Vicarette being one of the names I have been known to answer to
I am reading through a 48 page document in preparation for tomorrow's 'Annual Meeting of Women Clergy in the Diocese.' We will discuss ideas, concerns and issues pertinent to women clergy working in the diocese. The title – The Challenge of Mary and Martha – will enable us to consider the balance between life and work.

The document I am reading is the result of a meeting on 19 September 2011 which saw sixty members of the Church of England attend a conference at Lambeth Palace entitled ‘Transformations – Theology and Experience of Women’s Ministry’. Issues discussed pertained to the experiences of women’s ordained ministry in the context of the current consideration to appoint women to the episcopate. The suspicion was that discussions would highlight the nature of the 'inherited model of ordained ministry' and how and whether this could be changed. The attendees were hoping to explore and challenge the church's increasing tendency to adopt 'bureaucratic processes' and 'inappropriate business models' at the cost of 'engaging prayerfully both with God and with God’s people'.

It was interesting to read the contribution of the bishop of El Camino Real, California, in particular. She reflected on her diocese's part in the Continuing Indaba Process, in which I am involved. She talked about how there has to be an 'honest sharing of views on scripture, on theology and ethics.' Their triad is with the Diocese of Gloucester and the Diocese of Western Tanganyika. She talks about how their efforts with one another involved not trying to 'convert the other to our point of view' and the importance of  'being honest.' She describes being 'honest about who I am, how I read the text and how my theological values work and what’s really happening in my diocese.'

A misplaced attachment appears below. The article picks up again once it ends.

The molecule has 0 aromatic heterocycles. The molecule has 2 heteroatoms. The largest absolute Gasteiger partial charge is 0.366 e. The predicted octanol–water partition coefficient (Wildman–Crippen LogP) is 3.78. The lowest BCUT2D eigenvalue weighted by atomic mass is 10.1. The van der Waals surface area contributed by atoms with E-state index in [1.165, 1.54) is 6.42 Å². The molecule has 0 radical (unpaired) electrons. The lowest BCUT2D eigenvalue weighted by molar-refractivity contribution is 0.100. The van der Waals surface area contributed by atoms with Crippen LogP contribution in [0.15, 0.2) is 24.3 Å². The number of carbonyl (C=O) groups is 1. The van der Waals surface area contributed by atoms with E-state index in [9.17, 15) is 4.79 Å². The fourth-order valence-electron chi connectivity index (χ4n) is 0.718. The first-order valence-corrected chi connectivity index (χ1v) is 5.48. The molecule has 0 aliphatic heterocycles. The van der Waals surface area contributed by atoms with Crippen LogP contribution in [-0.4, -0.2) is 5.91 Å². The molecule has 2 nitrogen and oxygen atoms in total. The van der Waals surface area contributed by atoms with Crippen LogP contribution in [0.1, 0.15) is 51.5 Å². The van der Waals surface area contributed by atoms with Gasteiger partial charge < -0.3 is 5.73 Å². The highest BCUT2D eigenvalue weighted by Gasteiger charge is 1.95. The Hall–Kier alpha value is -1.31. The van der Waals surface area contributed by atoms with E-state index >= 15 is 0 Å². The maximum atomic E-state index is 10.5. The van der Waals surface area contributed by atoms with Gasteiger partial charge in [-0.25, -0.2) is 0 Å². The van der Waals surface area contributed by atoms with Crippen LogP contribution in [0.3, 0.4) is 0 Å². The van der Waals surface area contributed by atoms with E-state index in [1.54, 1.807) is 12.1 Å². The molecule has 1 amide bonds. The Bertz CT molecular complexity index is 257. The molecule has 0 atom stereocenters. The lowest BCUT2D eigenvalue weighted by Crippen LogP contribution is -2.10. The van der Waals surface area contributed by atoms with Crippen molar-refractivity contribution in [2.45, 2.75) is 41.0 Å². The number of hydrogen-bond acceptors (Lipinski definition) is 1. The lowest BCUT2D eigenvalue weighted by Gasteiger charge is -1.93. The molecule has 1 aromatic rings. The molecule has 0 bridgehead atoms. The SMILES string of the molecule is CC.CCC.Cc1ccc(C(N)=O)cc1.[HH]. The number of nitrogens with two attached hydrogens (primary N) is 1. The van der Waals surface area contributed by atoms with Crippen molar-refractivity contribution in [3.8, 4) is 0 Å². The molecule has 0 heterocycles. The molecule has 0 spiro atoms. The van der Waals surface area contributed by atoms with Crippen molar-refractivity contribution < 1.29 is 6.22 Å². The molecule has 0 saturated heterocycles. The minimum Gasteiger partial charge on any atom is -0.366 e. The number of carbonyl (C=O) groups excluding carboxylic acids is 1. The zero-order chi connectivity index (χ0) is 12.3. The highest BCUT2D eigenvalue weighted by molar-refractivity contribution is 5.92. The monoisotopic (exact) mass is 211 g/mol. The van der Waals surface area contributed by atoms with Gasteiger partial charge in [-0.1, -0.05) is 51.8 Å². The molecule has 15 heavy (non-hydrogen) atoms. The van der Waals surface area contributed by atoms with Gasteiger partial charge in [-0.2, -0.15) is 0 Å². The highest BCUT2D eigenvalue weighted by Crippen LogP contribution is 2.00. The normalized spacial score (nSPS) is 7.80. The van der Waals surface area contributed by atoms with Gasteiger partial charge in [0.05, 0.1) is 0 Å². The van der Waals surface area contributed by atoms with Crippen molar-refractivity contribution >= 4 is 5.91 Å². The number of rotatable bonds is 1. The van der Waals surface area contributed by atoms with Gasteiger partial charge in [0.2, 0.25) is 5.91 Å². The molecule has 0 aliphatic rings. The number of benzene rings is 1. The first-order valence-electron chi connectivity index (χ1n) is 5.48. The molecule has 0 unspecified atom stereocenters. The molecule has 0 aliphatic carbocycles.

She does a lot to unpack issues of power and authority and I am really grateful for this. One of my hot-topics is authority and power. At the clergy conference, during a debate about the atonement in which about fifteen of us were involved...more on that later, I was bold enough to challenge one colleague's description of serving the needy. I know that this is often what the gospel is reduced to and we have the servant-king who came to serve and not be served but for those of us who are not Jesus, there can never be that complete emptying of self and giving to another - such a kenosis is not ours to be had, neither is our ministry ever totally incarnational as Jesus' was and both of these terms can be misapplied and should be reserved for the second person of the trinity alone. 

As soon as I am to be server to the served, aid to the suffering, I am aware of the balance of power and its precariousness. Even in our churches (our!) we need to be careful not to perpetuate an atmosphere of host and guest. The welcome extended is important, of course, but not if it also creates an imbalance of power - the church does not belong to us and it is not ours to open and close at will. This does, of course, mean that any teaching about 'welcome' needs to be carefully navigated.